I talked with parents, therapists, and adolescents from two families who have used the Confident Living program. The male and female adolescents had been in fairly clinical residential programs, and then worked with Confident Living therapists for approximately a year after returning home. The adolescents welcomed the therapist's attention and support, and their parents expressed appreciation at having another capable adult to influence their teens since they often had reached an impasse. They appreciated how the therapists supported their adolescents' job search, navigation of new friendships, school and acquisition of appropriate coping mechanisms. When a younger brother in one family began showing disturbing behaviors, they involved him in this program. The other family is also considering it for a younger child.

I met four other wonderful Confident Living therapists who varied in age, interests and background, yet shared a compassion for the families they worked with. They individualize their work, referring if necessary to other clinicians for needs beyond their expertise, and then include that practitioner in team discussions. This collaboration effectively coordinates everyone's efforts. Therapists said when meeting each month about a family, the parent's therapist tends to gravitate towards the parent's perspective, and the adolescent's therapist aligns with the adolescent. By discussing this with Dave and the other therapists, they maintain a greater perspective on how to best support the family, while also providing an advocate for each member.

Participants are given choices, not ultimatums. Once they agree to the first meeting, and the work has begun, families decide in six to 18 months when "it's done." Dave severs involvement with parents who won't do their work. He used to work with an adolescent even when the parents refused to be involved because he wanted to help the adolescent. Then he realized how much more effective they are when the parents also participate, and now requires this of all families. Therapists meet with parents and adolescents each week and are available 24 hours a day for emergency phone calls. Though seldom used, they feel that this availability gives families courage to attempt new behaviors. If they do make an emergency phone call, in most cases they wait three hours to return the call; by then, the parent and/or adolescent usually figures out how to handle the situation on their own. These therapists work on an hourly basis, choosing the number of families they feel they can appropriately handle, often also maintaining a private counseling practice.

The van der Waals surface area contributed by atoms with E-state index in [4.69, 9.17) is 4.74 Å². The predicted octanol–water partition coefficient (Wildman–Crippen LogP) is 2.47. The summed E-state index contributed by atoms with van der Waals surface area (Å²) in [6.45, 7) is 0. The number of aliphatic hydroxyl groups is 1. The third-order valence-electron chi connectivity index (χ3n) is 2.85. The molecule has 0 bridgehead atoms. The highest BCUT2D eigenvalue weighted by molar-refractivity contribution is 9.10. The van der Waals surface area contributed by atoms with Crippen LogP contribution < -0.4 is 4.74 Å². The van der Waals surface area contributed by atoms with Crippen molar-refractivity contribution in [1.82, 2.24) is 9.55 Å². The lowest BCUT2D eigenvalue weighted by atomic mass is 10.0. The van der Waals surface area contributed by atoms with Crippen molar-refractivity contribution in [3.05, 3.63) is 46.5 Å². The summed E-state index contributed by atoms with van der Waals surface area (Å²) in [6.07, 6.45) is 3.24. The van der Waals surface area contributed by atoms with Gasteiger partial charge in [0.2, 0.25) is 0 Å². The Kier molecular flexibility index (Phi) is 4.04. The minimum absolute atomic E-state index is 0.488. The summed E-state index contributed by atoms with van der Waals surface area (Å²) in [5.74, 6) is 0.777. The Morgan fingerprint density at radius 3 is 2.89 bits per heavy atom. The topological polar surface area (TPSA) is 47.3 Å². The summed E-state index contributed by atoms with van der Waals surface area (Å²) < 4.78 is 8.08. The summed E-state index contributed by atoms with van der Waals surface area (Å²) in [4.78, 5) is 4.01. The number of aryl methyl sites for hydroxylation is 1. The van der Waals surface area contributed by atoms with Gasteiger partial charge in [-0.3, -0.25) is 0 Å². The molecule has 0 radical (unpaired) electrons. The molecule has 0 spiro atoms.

About six of 90 adolescents in the Confident Living program needed referral to residential programs at some point. Dave also occasionally recommends short-term interventions, such as a wilderness, equine therapy, or drug/alcohol rehabilitation program. When residential placement is needed, the Confident Living program's "Herz Dynamic" can reinforce the therapeutic work, perhaps allowing an earlier return home. It can definitely support healthier family communication, perhaps alleviating the need for residential placement. Is a "Dave" necessary in every community in order to reproduce this program successfully? Fortunately, there are many who share his compassion, competence, creativity, dedication and cheerfulness. Now they have a viable model!